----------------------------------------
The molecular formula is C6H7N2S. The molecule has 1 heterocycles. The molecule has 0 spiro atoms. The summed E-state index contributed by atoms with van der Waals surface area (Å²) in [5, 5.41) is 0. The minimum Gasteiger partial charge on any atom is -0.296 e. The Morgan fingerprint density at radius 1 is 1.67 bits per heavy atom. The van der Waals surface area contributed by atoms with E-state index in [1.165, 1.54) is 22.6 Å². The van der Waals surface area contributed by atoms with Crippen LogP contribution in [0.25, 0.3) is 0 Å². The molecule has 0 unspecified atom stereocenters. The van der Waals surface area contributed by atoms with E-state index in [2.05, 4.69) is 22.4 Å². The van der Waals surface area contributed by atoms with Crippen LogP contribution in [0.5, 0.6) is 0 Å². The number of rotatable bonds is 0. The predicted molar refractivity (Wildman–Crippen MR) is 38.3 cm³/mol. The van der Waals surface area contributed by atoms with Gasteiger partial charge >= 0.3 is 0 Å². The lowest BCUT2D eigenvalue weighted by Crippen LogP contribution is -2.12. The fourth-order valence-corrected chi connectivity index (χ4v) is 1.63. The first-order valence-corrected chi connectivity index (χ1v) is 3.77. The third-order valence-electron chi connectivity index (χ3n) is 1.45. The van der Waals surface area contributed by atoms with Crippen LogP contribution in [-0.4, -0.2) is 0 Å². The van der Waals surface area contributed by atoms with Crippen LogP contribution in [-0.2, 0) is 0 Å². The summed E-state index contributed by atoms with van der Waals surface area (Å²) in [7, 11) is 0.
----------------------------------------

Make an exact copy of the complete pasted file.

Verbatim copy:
The molecular formula is C6H7N2S. The molecule has 1 heterocycles. The molecule has 0 spiro atoms. The summed E-state index contributed by atoms with van der Waals surface area (Å²) in [5, 5.41) is 0. The minimum Gasteiger partial charge on any atom is -0.296 e. The Morgan fingerprint density at radius 1 is 1.67 bits per heavy atom. The van der Waals surface area contributed by atoms with E-state index in [1.165, 1.54) is 22.6 Å². The van der Waals surface area contributed by atoms with Crippen LogP contribution in [0.25, 0.3) is 0 Å². The molecule has 0 unspecified atom stereocenters. The van der Waals surface area contributed by atoms with E-state index in [2.05, 4.69) is 22.4 Å². The van der Waals surface area contributed by atoms with Crippen LogP contribution in [0.5, 0.6) is 0 Å². The number of rotatable bonds is 0. The predicted molar refractivity (Wildman–Crippen MR) is 38.3 cm³/mol. The van der Waals surface area contributed by atoms with Gasteiger partial charge >= 0.3 is 0 Å². The lowest BCUT2D eigenvalue weighted by Crippen LogP contribution is -2.12. The fourth-order valence-corrected chi connectivity index (χ4v) is 1.63. The first-order valence-corrected chi connectivity index (χ1v) is 3.77. The third-order valence-electron chi connectivity index (χ3n) is 1.45. The van der Waals surface area contributed by atoms with Crippen LogP contribution in [-0.4, -0.2) is 0 Å². The van der Waals surface area contributed by atoms with Crippen LogP contribution in [-0.2, 0) is 0 Å². The summed E-state index contributed by atoms with van der Waals surface area (Å²) in [7, 11) is 0.